3.141 A proposition is not a mixture of words. – (In the same way that a musical theme is not [just] a mixture of notes.)
A proposition is articulated.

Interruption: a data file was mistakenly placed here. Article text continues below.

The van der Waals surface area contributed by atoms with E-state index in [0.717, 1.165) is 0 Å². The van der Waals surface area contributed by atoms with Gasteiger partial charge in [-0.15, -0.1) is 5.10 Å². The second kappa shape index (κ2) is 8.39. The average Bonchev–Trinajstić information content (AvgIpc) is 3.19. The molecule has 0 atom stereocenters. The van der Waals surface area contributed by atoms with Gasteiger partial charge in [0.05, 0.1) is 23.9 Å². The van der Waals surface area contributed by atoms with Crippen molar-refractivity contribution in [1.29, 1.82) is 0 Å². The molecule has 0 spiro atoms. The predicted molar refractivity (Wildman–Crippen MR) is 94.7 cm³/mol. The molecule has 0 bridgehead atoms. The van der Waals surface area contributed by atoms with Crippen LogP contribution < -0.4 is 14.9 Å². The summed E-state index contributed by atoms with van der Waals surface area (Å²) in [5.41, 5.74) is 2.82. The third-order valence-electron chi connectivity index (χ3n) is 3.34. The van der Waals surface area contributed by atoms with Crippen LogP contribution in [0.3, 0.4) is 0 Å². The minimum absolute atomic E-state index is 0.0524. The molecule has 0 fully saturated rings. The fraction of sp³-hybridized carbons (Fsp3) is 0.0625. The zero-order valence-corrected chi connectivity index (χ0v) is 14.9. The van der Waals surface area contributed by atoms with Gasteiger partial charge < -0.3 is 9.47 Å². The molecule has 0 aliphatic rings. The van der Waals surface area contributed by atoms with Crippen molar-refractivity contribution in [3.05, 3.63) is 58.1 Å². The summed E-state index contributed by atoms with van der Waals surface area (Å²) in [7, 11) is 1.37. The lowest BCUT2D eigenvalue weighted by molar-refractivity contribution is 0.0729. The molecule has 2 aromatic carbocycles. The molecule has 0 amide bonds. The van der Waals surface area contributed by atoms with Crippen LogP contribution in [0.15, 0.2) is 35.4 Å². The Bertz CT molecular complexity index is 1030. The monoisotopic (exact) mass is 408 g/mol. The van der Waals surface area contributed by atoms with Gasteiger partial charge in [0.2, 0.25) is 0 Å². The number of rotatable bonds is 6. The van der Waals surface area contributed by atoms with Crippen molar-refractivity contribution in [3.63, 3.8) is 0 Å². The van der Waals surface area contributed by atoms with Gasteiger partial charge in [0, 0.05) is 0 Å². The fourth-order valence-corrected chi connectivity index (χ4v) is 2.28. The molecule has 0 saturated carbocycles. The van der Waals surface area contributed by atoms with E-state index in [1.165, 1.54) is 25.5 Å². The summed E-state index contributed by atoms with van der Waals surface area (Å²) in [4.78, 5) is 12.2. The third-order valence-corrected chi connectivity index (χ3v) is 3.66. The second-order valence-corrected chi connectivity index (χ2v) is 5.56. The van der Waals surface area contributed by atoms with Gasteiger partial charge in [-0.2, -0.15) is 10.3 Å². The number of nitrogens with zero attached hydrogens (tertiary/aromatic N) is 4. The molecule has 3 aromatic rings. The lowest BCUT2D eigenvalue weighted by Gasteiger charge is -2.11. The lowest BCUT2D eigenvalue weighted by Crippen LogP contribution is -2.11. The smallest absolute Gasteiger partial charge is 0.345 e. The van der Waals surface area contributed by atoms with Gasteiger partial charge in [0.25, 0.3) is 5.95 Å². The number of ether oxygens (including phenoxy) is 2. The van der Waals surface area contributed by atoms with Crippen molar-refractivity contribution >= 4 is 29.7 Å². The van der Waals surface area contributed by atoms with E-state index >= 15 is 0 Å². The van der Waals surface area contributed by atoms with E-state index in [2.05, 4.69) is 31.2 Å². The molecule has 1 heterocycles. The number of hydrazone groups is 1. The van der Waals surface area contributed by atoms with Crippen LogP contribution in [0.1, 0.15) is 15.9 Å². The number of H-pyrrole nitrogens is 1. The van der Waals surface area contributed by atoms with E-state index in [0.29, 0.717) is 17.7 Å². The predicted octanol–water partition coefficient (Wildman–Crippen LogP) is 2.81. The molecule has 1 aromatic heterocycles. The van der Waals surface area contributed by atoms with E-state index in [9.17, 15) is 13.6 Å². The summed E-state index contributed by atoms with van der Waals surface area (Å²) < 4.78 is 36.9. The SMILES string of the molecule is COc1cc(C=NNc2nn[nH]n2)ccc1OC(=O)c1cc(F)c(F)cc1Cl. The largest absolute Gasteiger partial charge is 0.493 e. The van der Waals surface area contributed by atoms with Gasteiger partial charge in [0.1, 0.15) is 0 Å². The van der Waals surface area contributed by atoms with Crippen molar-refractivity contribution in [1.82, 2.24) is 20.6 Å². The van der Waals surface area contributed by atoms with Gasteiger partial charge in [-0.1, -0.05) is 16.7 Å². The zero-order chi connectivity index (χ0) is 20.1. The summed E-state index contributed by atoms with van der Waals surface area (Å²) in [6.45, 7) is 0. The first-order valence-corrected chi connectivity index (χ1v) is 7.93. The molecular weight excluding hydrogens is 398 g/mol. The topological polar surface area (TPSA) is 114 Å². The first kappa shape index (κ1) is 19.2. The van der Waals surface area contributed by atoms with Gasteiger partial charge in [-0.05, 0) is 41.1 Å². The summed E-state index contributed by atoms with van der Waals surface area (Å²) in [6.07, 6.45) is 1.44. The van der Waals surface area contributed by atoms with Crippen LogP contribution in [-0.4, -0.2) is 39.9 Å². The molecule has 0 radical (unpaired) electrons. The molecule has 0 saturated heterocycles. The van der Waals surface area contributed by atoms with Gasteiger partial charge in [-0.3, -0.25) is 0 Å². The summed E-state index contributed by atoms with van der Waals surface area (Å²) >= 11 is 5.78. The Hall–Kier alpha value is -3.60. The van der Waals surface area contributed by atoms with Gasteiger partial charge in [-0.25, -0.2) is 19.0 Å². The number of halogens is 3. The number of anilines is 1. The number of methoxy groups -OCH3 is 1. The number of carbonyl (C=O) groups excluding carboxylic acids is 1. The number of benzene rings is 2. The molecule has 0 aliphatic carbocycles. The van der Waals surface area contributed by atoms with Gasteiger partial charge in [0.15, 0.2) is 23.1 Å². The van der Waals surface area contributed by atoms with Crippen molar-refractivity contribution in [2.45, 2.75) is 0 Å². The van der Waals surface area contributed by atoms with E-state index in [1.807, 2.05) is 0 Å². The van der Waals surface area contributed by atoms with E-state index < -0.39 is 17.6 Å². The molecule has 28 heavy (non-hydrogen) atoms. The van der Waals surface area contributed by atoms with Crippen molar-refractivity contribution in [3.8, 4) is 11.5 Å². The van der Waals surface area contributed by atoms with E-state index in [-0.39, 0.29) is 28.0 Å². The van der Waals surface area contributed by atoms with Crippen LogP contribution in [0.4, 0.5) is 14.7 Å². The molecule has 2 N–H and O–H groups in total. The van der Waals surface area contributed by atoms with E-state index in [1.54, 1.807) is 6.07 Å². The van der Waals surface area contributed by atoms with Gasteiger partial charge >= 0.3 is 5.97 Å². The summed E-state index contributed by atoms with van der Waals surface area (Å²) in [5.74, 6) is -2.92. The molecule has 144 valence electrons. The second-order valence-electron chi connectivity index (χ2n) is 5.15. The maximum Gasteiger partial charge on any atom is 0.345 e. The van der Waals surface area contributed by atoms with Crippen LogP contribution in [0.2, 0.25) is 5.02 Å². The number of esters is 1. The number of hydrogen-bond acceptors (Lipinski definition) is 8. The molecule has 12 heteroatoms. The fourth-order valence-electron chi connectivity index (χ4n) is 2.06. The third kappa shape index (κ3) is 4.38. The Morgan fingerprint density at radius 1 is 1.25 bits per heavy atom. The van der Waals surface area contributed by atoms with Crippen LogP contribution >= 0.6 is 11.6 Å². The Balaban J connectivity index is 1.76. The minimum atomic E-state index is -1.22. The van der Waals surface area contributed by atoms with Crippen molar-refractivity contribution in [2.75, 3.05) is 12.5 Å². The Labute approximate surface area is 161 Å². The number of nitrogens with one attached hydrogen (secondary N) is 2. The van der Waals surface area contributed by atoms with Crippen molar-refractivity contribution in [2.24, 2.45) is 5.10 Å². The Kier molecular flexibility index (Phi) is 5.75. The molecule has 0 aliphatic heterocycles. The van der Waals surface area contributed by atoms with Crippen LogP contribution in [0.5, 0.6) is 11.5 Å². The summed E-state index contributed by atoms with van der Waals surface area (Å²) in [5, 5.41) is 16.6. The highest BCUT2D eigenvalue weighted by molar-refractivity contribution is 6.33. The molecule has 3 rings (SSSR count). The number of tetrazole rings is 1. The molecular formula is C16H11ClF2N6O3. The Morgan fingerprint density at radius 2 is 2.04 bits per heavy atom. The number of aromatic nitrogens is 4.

Wittgenstein says (Letters to Ogden, p. 24) that the main point is that a proposition is a structure, not a mixture. Obviously the order is essential in each case. To be a proposition, to have a meaning or sense, words must be combined grammatically (at least approximately). This is the precise way in which words must be combined to have a meaning. That is to say: “The dog bit the man” means something different than “The man bit the dog.” The meaning depends on the way in which the words are combined, and which combination means what depends on grammar.